I was reading the following news article http://sify.com/news/fullstory.php?id=14599305
It talks about a doctor “Dr.Horror” who has been tracked down in Canada. In a nutshell, this is what he did
“Kumar, dubbed as ”Dr Horror” by media for allegedly supplying hundreds of kidneys bought or coerced from the country’s poor was reportedly running the operation partly from an unknown location in Canada where his family is said to be living”.
Yes, he was selling kidneys to potential transplant recipients while getting them from the poor people in India. This guy is not the only one, there are numerous others like him. Poor people are usually lured into this with the promise of money and are left high and dry after the surgery ,once their kidney is removed. Pathetic, huh?. Legally, Indian government does not allow live donor transplants to take place unless the donor is related to the recipient. But, there are numerous hospitals which turn a blind eye and accept this since it involves saving a life.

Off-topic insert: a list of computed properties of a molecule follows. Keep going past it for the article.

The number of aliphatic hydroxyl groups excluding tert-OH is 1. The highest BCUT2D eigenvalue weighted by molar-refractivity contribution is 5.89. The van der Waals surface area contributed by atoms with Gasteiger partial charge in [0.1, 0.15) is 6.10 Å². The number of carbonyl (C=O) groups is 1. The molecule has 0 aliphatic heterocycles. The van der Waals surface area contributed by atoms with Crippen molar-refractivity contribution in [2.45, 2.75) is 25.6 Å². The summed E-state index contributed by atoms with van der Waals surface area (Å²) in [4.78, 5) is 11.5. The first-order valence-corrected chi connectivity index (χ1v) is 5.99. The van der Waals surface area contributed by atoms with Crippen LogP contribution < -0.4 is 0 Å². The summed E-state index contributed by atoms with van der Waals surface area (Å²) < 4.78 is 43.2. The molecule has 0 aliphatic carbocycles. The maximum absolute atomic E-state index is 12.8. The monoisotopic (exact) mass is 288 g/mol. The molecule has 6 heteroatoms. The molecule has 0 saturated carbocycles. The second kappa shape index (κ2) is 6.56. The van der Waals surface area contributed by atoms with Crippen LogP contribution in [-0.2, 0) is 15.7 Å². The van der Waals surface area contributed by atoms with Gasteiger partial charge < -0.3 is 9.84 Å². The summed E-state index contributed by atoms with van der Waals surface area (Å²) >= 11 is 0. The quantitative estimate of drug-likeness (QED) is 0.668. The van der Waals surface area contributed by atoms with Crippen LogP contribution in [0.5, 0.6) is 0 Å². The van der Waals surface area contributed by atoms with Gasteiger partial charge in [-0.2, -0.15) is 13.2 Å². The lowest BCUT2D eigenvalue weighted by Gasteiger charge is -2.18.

This got me thinking…What would I have done if my mother was not able to donate her kidney ? I was 23 and would have done almost anything for survival. There used to be an agent in the hospital where I was operated. He used to bring people who were interested in selling their kidneys for 100,000 Indian Rupees (~$2500 ). 10 years ago, this amount was quite a handful, especially for poor people. The donor needs to sign somewhere saying he is related to the recipient and knows him well etc etc..and the process was done. I am assuming the agent would get his commission at the end of the day. I would have definitely gone to the agent if all my other resources failed. But, at least he was not cheating them. “That is what I like to think”. Maybe, he was . It was almost a legal transaction where everyone understood what the other person was doing.If I had gone that way, I might have actually given more money and might even be in touch with the donor till today. But, there are numerous others who may not care. And the persons who donated did not think about saving a life. They were there just for the money. Once , during one of my follow-ups, I met a man in the waiting room , who wanted to sell his kidney. He was very paranoid about doing it and wanted to consult the doctor. He wanted to know how my mother was faring after the surgery. He was badly in need of money as his business has tanked and he thought this was the only way to get out of it. I tried to convince him saying that he was saving a life, rather almost giving life to a person .Yes, it was about the money but for an ultimately good cause. He did not understand it and I don’t know if he ever will. I wish I could put myself in his shoes and think like him. It all comes down to priorities, I guess. To me, saving a life is priceless.